Meanwhile, Republican committee term limits mean that current House Oversight and Government Reform Committee Chairman Darrell Issa (R-CA-49) must yield to a new leader. There are four known contenders for the job: Reps. Jason Chaffetz (R-UT-03), Mike Turner (R-OH-10), Jim Jordan (R-OH-04), and John Mica (R-FL-07). Turner has been a long-time proponent of the Census, and is a past Chairman of the Subcommittee overseeing the agency. However, the most likely winner, Chaffetz, is also the greatest foe of the Census among the four contenders. Not only has Chaffetz cosponsored the Poe bill to gut the ACS by making it voluntary, he also cosponsored the Census Reform Act (H.R. 1638), which would eliminate pretty much all government surveys except for the decennial headcount.

Perhaps the bright spot amidst all the turmoil we expect for Census issues on the House Oversight Committee will be Wolf’s replacement – Comstock – who will likely rise to power quickly on the Committee. Representing a significant base of federal workers and contractors, and her expertise gained from being a former committee staffer, Oversight will almost certainly be her focus. Should we convince her to pick up Wolf’s torch on Census issues, it could mean brighter days down the road.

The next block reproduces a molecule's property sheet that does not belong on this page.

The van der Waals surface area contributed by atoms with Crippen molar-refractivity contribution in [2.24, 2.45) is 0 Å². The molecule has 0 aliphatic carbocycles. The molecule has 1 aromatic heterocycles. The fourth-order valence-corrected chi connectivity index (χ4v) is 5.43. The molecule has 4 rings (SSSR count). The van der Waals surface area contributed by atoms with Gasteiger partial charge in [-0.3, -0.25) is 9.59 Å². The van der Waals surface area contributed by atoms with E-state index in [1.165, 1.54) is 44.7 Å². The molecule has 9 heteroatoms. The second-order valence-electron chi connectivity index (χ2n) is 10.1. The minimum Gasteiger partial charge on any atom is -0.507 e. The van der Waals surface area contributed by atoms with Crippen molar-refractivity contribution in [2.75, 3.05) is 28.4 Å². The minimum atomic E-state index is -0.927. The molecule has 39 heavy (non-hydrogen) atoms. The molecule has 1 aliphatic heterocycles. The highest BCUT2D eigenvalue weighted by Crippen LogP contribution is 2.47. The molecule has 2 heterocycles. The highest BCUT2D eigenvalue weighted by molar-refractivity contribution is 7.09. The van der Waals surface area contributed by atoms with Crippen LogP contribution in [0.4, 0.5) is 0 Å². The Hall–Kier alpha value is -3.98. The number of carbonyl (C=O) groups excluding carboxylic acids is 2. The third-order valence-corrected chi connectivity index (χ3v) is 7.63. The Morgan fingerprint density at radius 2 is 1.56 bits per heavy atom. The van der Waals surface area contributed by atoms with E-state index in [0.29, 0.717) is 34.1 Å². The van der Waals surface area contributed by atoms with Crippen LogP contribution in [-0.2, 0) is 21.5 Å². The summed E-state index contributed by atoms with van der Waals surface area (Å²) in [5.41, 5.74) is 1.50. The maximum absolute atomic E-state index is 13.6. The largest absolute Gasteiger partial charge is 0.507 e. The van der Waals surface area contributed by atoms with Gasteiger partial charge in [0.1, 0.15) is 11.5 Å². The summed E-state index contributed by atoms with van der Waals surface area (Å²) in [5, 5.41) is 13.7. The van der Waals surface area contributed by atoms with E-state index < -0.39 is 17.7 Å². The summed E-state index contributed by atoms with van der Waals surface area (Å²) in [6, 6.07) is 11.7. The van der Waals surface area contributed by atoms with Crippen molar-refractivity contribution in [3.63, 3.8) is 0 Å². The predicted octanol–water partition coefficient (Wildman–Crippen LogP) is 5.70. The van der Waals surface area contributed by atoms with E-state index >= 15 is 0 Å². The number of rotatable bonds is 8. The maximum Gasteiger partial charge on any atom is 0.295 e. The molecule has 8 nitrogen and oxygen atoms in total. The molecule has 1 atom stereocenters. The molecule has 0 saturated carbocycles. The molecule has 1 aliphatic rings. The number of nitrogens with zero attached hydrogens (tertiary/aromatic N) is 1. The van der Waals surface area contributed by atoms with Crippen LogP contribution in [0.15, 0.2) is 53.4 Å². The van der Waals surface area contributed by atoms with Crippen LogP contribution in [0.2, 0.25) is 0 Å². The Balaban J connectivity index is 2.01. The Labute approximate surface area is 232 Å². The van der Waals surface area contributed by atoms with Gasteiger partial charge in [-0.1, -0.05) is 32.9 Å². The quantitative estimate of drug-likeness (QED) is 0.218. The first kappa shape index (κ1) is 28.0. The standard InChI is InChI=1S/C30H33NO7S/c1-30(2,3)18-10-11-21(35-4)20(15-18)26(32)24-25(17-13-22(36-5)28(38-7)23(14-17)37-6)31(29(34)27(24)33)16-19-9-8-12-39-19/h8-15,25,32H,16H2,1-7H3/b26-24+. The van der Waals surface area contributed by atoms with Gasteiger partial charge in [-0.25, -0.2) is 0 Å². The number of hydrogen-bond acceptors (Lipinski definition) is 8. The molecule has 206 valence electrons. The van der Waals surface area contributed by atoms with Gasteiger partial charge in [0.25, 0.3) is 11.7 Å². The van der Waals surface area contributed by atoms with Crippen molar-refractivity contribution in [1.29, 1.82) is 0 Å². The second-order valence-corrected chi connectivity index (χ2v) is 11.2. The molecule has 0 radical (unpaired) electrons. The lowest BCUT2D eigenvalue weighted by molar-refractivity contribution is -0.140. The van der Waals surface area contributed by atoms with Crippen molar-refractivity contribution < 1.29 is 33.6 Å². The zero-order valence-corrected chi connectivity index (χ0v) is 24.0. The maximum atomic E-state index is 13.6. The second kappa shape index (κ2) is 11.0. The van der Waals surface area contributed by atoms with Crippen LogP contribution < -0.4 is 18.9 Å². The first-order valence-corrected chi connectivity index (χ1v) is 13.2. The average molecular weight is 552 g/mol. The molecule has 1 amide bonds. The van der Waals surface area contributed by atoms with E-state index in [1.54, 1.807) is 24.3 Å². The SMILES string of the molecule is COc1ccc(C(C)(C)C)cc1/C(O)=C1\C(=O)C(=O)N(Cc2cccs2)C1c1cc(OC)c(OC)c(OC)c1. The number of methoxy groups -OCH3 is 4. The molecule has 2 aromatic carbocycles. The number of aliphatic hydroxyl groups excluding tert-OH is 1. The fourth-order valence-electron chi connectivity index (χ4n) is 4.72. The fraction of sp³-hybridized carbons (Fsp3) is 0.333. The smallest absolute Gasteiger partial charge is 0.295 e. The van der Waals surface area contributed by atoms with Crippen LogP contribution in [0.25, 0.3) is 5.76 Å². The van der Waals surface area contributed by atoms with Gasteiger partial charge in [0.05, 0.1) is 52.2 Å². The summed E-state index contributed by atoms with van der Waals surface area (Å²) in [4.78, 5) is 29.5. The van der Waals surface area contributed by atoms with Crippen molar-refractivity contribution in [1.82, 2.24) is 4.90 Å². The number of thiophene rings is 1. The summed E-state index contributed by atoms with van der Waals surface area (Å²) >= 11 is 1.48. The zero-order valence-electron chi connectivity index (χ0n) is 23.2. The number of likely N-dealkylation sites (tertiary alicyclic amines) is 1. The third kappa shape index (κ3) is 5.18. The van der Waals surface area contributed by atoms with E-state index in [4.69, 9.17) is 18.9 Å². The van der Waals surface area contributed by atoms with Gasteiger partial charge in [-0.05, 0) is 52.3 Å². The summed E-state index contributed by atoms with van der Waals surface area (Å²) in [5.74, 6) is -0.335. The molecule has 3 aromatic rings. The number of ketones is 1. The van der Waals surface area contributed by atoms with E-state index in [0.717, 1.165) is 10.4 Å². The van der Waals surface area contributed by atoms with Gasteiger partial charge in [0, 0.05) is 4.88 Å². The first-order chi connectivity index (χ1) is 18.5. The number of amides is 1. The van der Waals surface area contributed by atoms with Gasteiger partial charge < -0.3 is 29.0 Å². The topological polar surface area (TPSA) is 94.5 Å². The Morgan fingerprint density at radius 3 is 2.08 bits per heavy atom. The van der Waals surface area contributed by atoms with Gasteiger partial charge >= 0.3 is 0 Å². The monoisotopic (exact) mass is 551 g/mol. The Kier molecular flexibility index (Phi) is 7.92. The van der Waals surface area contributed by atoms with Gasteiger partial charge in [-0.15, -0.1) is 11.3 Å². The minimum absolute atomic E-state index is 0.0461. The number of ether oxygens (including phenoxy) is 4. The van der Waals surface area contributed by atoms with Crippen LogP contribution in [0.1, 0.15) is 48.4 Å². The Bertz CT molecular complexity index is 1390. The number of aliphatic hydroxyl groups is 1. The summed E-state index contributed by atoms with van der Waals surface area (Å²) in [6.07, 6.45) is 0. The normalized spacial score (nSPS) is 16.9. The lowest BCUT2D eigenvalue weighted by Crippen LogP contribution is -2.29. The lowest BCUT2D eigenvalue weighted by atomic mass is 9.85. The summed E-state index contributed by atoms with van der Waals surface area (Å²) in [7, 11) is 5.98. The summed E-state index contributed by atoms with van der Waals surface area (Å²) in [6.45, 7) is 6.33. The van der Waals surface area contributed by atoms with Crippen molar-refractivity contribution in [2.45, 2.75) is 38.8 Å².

Overall, the main reason that annual funding legislation has not included House-passed provisions to hinder or kill the ACS appears to have been the Democrat Senate majority stripping out such provisions. Will a GOP majority feel the same way, or go to the same lengths? I’m not so confident. Enlisting their attention and assistance will require a significant increase in grassroots volunteer outreach and many more Marketing Research Association (MRA) meetings with Senators and staff to sway Senate Republicans on this issue.

Data Privacy and Data Security
A key Senate chairman and House ranking member are retiring. And that is just the beginning of the potential upheaval.

Senate Commerce Committee Chairman Jay Rockefeller (D-WV) is a privacy activist who has promoted “do not track” legislation that would restrict online research (the Do Not Track Online Act), data security legislation to grant the FTC extraordinary powers to dramatically expand the definition of personal information to include even mundane research data (the Data Security and Breach Notification Act), and a bill which would require research companies to provide access/correction rights to respondents and potentially upend the whole way researchers do business (the Data Broker Accountability and Transparency Act). His retirement, aside from potentially lessening the threat from such legislation, opens up the leadership on the Democrat side of the committee to Sen. Bill Nelson (D-FL). Nelson has a negligible profile on privacy and data security issues, so he may be open to serious consideration of our concerns.